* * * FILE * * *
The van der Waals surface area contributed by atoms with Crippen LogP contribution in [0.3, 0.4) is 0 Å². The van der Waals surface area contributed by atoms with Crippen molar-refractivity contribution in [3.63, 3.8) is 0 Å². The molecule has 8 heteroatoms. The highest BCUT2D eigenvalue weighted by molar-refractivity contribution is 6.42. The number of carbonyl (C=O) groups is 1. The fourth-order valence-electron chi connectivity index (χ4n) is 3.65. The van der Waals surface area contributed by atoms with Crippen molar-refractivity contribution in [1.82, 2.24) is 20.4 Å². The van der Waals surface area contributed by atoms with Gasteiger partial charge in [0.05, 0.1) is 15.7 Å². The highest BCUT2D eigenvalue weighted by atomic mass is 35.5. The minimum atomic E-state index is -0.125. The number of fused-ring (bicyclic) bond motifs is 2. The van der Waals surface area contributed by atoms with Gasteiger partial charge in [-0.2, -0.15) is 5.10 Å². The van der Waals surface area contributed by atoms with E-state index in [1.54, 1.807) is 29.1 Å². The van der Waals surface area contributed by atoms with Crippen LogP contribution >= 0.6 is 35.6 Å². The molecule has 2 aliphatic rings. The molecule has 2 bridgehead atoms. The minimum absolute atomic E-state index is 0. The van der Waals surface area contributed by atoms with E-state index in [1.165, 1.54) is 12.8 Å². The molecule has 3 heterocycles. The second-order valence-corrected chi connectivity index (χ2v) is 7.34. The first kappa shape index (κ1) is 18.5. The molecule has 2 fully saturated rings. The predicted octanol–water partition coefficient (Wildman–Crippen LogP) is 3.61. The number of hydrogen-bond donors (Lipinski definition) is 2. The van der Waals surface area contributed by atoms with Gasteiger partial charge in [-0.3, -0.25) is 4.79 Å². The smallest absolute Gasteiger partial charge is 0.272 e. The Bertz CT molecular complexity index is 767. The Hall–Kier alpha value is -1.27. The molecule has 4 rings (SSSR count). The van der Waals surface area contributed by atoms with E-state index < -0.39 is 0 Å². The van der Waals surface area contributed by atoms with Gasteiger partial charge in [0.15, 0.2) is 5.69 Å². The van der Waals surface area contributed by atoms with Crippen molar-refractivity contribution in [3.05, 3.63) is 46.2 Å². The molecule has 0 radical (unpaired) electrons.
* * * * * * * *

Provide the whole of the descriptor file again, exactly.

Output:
The van der Waals surface area contributed by atoms with Crippen LogP contribution in [0.3, 0.4) is 0 Å². The van der Waals surface area contributed by atoms with Crippen molar-refractivity contribution in [3.63, 3.8) is 0 Å². The molecule has 8 heteroatoms. The highest BCUT2D eigenvalue weighted by molar-refractivity contribution is 6.42. The number of carbonyl (C=O) groups is 1. The fourth-order valence-electron chi connectivity index (χ4n) is 3.65. The van der Waals surface area contributed by atoms with Crippen molar-refractivity contribution in [1.82, 2.24) is 20.4 Å². The van der Waals surface area contributed by atoms with Gasteiger partial charge in [0.05, 0.1) is 15.7 Å². The highest BCUT2D eigenvalue weighted by atomic mass is 35.5. The minimum atomic E-state index is -0.125. The number of fused-ring (bicyclic) bond motifs is 2. The van der Waals surface area contributed by atoms with Gasteiger partial charge in [-0.2, -0.15) is 5.10 Å². The van der Waals surface area contributed by atoms with E-state index in [1.54, 1.807) is 29.1 Å². The van der Waals surface area contributed by atoms with Crippen LogP contribution >= 0.6 is 35.6 Å². The molecule has 2 aliphatic rings. The molecule has 2 bridgehead atoms. The minimum absolute atomic E-state index is 0. The van der Waals surface area contributed by atoms with E-state index in [1.165, 1.54) is 12.8 Å². The molecule has 3 heterocycles. The second-order valence-corrected chi connectivity index (χ2v) is 7.34. The first kappa shape index (κ1) is 18.5. The molecule has 2 fully saturated rings. The predicted octanol–water partition coefficient (Wildman–Crippen LogP) is 3.61. The number of hydrogen-bond donors (Lipinski definition) is 2. The van der Waals surface area contributed by atoms with Gasteiger partial charge in [-0.3, -0.25) is 4.79 Å². The smallest absolute Gasteiger partial charge is 0.272 e. The Bertz CT molecular complexity index is 767. The Hall–Kier alpha value is -1.27. The molecule has 4 rings (SSSR count). The van der Waals surface area contributed by atoms with E-state index < -0.39 is 0 Å². The van der Waals surface area contributed by atoms with Gasteiger partial charge in [0.15, 0.2) is 5.69 Å². The van der Waals surface area contributed by atoms with Crippen molar-refractivity contribution in [3.05, 3.63) is 46.2 Å². The molecule has 0 radical (unpaired) electrons.